What are Biomes? Examples of Biomes?

Do you know that the earth is divided into natural areas called biomes? A biome is a large region of the earth that has a certain climate and certain types of living things like animals and plants. Some of the major biomes comprise tundra, forests, grasslands, and deserts.

Each has its unique ecosystem which includes its climate, geography, and the plants and animals that live there, and although the earth has many different types of unique biomes. They fall into two main categories: terrestrial biomes or land and aquatic biomes which are both freshwater and marine.

Each of these biomes has traits in plants and animals that help them survive in particular biomes and they also depend on each other for their survival. Now there are some smaller areas called ecosystems and each biome has many different ecosystems. Biomes have moved and changed at different times throughout the history of our earth. So you might be asking right now well how many biomes are there.

There’s no correct answer to this question. The reason for this is because there are zones in between biomes where some blend into each other. So some ecologists believe that these zones are also separate biomes. For example, some people say that there are only five major types of biomes: Aquatic, Desert, Forest, Grassland, and Tundra. But others split biomes even further.

Forests can be separated into categories like Rainforest, Temperate forest, Chaparral, and Taiga. Then you have grasslands and they are divided into Savannah and Temperate Grasslands. Next, There are Aquatic Biomes which are split into freshwater and marine or ocean water or saltwater. However, if you want the seven generally accepted biomes, they would be water which could be freshwater or ocean water, rain forest, tundra, desert, taiga which is a carnivorous forest, deciduous forest, and grasslands.

Tropical Rain forests:

This kind of biome receives constant rain throughout the year, which gives rise to these areas (usually got at the equator) lush with tropical plants, trees, rivers, streams, and rich, fertile soil. Most of the trees found in the tropical rainforest maintain their leaves, and scientists still find new plants and animal species within this ecological community.

Temperate Forests:

These forests have four different seasons – as described in the tropical rainforest – with many evergreen and deciduous trees, which are trees that relieve their leaves in the fall and winter. Cold winters and warm summers help a variety of bird and animal life comprising bears that slumber during the winter months, deer, elk, squirrels, foxes, wolves, coyotes, and other small mammals.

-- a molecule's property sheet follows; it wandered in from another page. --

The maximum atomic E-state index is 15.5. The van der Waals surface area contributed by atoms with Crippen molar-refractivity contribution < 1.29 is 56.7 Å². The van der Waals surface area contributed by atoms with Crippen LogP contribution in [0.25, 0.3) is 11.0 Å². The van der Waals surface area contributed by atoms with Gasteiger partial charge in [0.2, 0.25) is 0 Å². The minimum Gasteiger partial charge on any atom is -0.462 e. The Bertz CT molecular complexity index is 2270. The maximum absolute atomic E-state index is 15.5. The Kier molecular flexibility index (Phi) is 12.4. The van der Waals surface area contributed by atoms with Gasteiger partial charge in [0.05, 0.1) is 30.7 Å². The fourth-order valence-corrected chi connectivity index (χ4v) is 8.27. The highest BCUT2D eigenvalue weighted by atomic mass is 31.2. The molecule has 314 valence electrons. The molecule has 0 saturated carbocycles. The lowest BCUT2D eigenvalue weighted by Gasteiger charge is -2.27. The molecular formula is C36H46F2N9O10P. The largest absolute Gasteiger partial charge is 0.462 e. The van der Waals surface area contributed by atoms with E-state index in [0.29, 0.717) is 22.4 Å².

Temperate forests comprise oak, beech, and maple.

Taiga:

These ecological communities affect some of the oldest forests in the world. They’re also convened as boreal forests. As the biggest of the seven land biomes, taiga comprises mostly of conifers like fir, pine, and cedar with needle-shaped leaves that remain green most of the year. Long, cold winters compel migratory birds south and mammals to improve thick, white coats in the winter.

Boreal forests are affected by evergreen conifers.

Deserts:

The desert biome is generously noticed for its hot, dry summers and cold winters. Most deserts receive slight rainfall, and some of the plants developed to retain water to grow. Cacti evolved spines to conserve their fleshy hulls that preserve water for those arid months. Snakes, lizards, and other cold-blooded reptiles winter undercover only to come out when the weather turns warm.

Grasslands:

These grasslands represent the great prairies or plains affected by grasses, treeless plains, and large herds of grazing animals like buffalo, bison, or deer in the United States. Adequate rain falls to maintain grasses and herbs growing, but dry summers and fires keep trees from taking hold.

Grasslands are seen in Asia, the Americas, and Europe.

Savanna:

Unlike grasslands, savannas get adequate rain to help trees in groups or dotted throughout the environment. Grazing herd animals keep long legs to move away from the many predators that grow in the large, flat plains like lions, hyenas, as, and cheetahs.

Tundra:

Large swaths of land noted by flat, cold plains help low grasses, plan, ts, and green moss in the summer. Much of the tundra comprises permafrost – frozen ground – just beneath the ground’s earth. Mice and other small animals go underground during winter freezes.

Conclusion

In today’s blog post, we have discussed biomes. If you want to learn more, keep browsing our blogging site.

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